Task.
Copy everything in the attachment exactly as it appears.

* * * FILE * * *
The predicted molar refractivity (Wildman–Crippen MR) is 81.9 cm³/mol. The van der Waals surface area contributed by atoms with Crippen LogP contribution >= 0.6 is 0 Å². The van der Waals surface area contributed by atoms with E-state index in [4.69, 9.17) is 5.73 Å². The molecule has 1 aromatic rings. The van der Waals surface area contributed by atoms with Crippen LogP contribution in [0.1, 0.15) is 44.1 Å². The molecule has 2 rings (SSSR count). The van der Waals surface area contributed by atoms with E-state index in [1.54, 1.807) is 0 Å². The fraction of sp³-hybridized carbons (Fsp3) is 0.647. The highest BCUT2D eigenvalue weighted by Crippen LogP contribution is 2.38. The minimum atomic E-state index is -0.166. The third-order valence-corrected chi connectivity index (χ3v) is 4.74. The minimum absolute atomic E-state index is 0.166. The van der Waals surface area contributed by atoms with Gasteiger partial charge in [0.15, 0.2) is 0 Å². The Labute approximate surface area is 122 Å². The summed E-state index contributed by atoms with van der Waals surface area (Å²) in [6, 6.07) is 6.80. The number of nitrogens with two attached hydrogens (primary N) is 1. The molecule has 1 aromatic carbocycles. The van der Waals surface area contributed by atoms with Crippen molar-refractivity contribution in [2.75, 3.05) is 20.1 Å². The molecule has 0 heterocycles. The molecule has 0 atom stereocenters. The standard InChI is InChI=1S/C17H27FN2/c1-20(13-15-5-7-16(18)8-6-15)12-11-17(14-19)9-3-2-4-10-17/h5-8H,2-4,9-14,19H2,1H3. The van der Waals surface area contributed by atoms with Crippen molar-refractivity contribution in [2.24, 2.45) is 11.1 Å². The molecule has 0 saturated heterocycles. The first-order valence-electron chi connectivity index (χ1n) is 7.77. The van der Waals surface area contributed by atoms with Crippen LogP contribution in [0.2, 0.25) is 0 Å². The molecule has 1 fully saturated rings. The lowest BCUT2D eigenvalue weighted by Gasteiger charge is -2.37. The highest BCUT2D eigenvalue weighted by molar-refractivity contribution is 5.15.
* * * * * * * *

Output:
The predicted molar refractivity (Wildman–Crippen MR) is 81.9 cm³/mol. The van der Waals surface area contributed by atoms with Crippen LogP contribution >= 0.6 is 0 Å². The van der Waals surface area contributed by atoms with E-state index in [4.69, 9.17) is 5.73 Å². The molecule has 1 aromatic rings. The van der Waals surface area contributed by atoms with Crippen LogP contribution in [0.1, 0.15) is 44.1 Å². The molecule has 2 rings (SSSR count). The van der Waals surface area contributed by atoms with E-state index in [1.54, 1.807) is 0 Å². The fraction of sp³-hybridized carbons (Fsp3) is 0.647. The highest BCUT2D eigenvalue weighted by Crippen LogP contribution is 2.38. The minimum atomic E-state index is -0.166. The third-order valence-corrected chi connectivity index (χ3v) is 4.74. The minimum absolute atomic E-state index is 0.166. The van der Waals surface area contributed by atoms with Gasteiger partial charge in [0.15, 0.2) is 0 Å². The Labute approximate surface area is 122 Å². The summed E-state index contributed by atoms with van der Waals surface area (Å²) in [6, 6.07) is 6.80. The number of nitrogens with two attached hydrogens (primary N) is 1. The molecule has 1 aromatic carbocycles. The van der Waals surface area contributed by atoms with Crippen molar-refractivity contribution in [2.75, 3.05) is 20.1 Å². The molecule has 0 heterocycles. The molecule has 0 atom stereocenters. The standard InChI is InChI=1S/C17H27FN2/c1-20(13-15-5-7-16(18)8-6-15)12-11-17(14-19)9-3-2-4-10-17/h5-8H,2-4,9-14,19H2,1H3. The van der Waals surface area contributed by atoms with Crippen molar-refractivity contribution in [2.24, 2.45) is 11.1 Å². The molecule has 0 saturated heterocycles. The first-order valence-electron chi connectivity index (χ1n) is 7.77. The van der Waals surface area contributed by atoms with Crippen LogP contribution in [0.2, 0.25) is 0 Å². The molecule has 1 fully saturated rings. The lowest BCUT2D eigenvalue weighted by Gasteiger charge is -2.37. The highest BCUT2D eigenvalue weighted by molar-refractivity contribution is 5.15.